From ‘fitspo’ bloggers to the West’s worsening obesity crisis, the topic of healthy eating is increasingly discussed and debated in the global press. In order to educate families on the importance of a balanced diet, Berlin-based studio Büro Bum Bum has designed Felix Bork and Deniz Ficicioglu’s plant-based cookbook Und Was Isst Du Dann?. Having worked on an impressive range of projects in the past – including art direction, branding, editorial work, visual identities and illustration – the design studio has constructed a beautifully simple and engaging publication to get youngsters excited about veg.
“Our aspiration for Und Was Isst Du Dann? was to develop a concept with the two authors so that the recipes, illustrations and photographs were displayed in harmony,” Büro Bum Bum explains. The collaboration came about when Felix, a good friend of the studio and part-time colleague, approached the innovative team asking them to help design his new cookbook. Both Felix and Deniz had given up sugar, meat and gluten and wanted to illustrate the health benefits in a way that is available to all age groups. The result is a delightful book in which the playful illustrations are equally as charming as they are informative.
Büro Bum Bum was tasked with creating an appealing, accessible book that also presented the hard food facts; delicious recipes are placed side-by-side with honest explanations about intolerances, allergies and their unpleasant, and potentially fatal, consequences. It was important, the team explains, to combat the stigmas surrounding food-related complications. The studio’s approach was to balance the text-heavy, factual extracts with cheery comics and vivid photography yet maintain the book’s cohesion by structuring all content within a strong, linear framework.
Through their imaginative design, Büro Bum Bum subvert the bland aesthetics of your average cookbook – even Und Was Isst Du Dann?’s documentary-style photographs of finished dishes are tweaked with the team’s cheeky drawings. “Imagine that you don’t have any luxury tabletops, beautiful tablecloths or exquisite tableware available to you. But you do have an illustrator. We thought we would use our strengths to our advantage and allow the artists to reinterpret Deniz’s recipes and the settings she cooked in into illustrations. What we then realised was that cooking vegan, gluten-free and sugar-free is equally as improvised and creative.”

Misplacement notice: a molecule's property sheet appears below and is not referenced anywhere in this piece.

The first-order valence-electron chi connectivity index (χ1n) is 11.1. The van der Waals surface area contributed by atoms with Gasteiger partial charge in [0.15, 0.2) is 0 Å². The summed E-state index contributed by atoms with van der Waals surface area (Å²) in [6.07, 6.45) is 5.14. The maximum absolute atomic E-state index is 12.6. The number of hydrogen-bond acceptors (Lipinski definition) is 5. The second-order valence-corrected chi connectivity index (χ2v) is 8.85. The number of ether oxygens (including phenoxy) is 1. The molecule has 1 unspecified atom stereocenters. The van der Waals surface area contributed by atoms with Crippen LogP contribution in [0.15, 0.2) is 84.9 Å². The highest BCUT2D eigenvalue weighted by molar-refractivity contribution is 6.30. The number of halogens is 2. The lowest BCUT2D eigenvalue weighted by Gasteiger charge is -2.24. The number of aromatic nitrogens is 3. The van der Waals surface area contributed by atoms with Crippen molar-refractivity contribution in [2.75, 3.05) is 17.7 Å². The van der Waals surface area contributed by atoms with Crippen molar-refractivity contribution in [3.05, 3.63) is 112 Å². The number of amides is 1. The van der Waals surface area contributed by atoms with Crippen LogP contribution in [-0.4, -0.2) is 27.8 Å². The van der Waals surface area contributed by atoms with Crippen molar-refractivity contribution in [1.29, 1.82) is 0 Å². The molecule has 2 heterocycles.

Und Was Isst Du Dann?’s layout, the design studio explains, is simple and direct. Despite the colourful imagery, the book’s structure is defined by a clean and rigid linear structure that encompasses the visuals. The team’s aim was to reimagine how food can be displayed and to present it in new and unexpected ways. “You can show a freshly baked loaf of bread wrapped in a kitchen towel on a floured cutting board, but everyone has already seen that. It’s equally as effective but also unexpected to show a simple line drawing instead.” Additionally, Büro Bum Bum point to the informative potential of illustrations; their essential visual language can be very effective in communicating complex technical instructions in a way that is entertaining and engaging.
- David Lane talks us through his art direction for Robyn's newly released record
- Friday Mixtape: Vanessa Carlton and Godflesh combine thanks to The Beautiful Meme
- Jenny Jiao Hsia's game designs are as delightfully weird as they are weirdly delightful
- Luke Boland communicates industrialisation through his expansive photographs
- Okuyama Taiki became interested in design while running a free bookshop in Tokyo
- Congo Tales offers an alternative to fear-based environmental messaging
- This is an article about Wieden+Kennedy’s clever ad campaign - No B.S
- Combining thoughtful design and big business: an interview with Made Thought
- Iceland’s Christmas advert banned from broadcast for being too political
- The Saul Bass Archive looks back on the trailblazer’s rare poster design
- Typeface Pickle-Standard both obeys and rejects the grid at the same time
- Cornelius de Bill Baboul's latest project is "like Baudelaire in the age of McDonalds"